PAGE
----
Terri (Jacob Wysocki) is fat. Beyond chubby, he’s
actually obese. He wears pyjamas to high school in Anytown, USA, ‘for
comfort’. He lives with his seemingly dying uncle, whose mood swings
daily; he is predictably withdrawn and sensitive. Facing aggressive
classmates and an indifferent teacher, he becomes the focus of the
principal, Mr Fitzgerald (John C Reilly is always good). They schedule
weekly meetings to stay abreast of Terri’s truancy.
Terri soon discovers he is in a select corps of
‘defective’ students, who come with either wheelchairs or nasty,
peculiar habits. One such is Chad (Bridger Zadina), who for some reason
yanks his hair out, strand by strand. The two guys end up getting along.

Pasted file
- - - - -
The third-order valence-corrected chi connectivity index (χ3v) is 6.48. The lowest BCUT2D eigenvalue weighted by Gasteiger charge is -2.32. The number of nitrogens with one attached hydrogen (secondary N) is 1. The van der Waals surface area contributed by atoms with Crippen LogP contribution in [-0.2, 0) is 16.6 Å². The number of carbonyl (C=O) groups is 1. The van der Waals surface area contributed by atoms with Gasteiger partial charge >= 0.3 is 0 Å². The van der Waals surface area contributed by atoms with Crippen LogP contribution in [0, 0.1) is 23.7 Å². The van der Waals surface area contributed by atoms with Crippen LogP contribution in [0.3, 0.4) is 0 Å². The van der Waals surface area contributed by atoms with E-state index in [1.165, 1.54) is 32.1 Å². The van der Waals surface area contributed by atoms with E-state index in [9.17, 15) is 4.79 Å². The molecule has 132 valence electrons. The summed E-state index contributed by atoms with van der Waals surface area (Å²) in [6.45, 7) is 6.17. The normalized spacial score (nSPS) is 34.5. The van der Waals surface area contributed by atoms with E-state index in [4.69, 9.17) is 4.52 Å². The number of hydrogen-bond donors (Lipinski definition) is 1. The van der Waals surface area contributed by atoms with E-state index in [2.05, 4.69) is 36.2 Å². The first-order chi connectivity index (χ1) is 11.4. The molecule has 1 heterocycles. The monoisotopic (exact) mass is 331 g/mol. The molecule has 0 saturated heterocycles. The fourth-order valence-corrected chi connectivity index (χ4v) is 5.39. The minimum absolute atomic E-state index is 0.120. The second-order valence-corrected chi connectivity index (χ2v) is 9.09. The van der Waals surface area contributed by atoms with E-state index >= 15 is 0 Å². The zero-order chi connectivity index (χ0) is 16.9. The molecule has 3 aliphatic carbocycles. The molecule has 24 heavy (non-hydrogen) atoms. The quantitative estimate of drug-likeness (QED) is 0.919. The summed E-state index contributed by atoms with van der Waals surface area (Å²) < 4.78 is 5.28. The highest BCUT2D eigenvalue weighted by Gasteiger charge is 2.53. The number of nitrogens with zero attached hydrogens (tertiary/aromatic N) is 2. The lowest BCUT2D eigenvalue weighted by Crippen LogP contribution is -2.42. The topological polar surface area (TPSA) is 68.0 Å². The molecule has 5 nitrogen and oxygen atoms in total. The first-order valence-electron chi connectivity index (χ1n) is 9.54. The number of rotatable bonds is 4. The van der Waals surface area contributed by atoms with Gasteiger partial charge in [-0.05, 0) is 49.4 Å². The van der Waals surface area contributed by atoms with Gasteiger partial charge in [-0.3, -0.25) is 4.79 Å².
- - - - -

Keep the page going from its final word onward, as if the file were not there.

Complicating things, however, is Terri’s witnessing of a highly
inappropriate act involving a boy and the most attractive girl on
campus, Heather (Olivia Crocicchia).
Having an understandable crush on her, Terri intervenes
with Mr Fitzgerald to halt her expulsion from school. A sense of
gratitude (among many complex feelings) eventually leads her to his
peculiar, vaguely creepy house. Hearing of some ‘pussy’, Chad is on the
way too and it’s not long before the most awkward group of three high
school students is assembled under the roof of a wheezing, moribund
What ensues is vulnerable teenage angst, acted out with
some unexpected and some predictable consequences. We learn a lot more
about all three of them; most importantly, I found my former school self
reflected to some degree in all of them. Director Azazal Jacobs is able
to achieve some poignancy, but it is isolated and erratic, rather than
cohesive and elegant.
The sound is Dolby 5.1 and the video transfer is clean.
There are no significant features except the trailer, which is a shame.
I enjoyed Terri, but not ecstatically. It is a low-budget quiet
achiever which had room to grow further but did not manage to.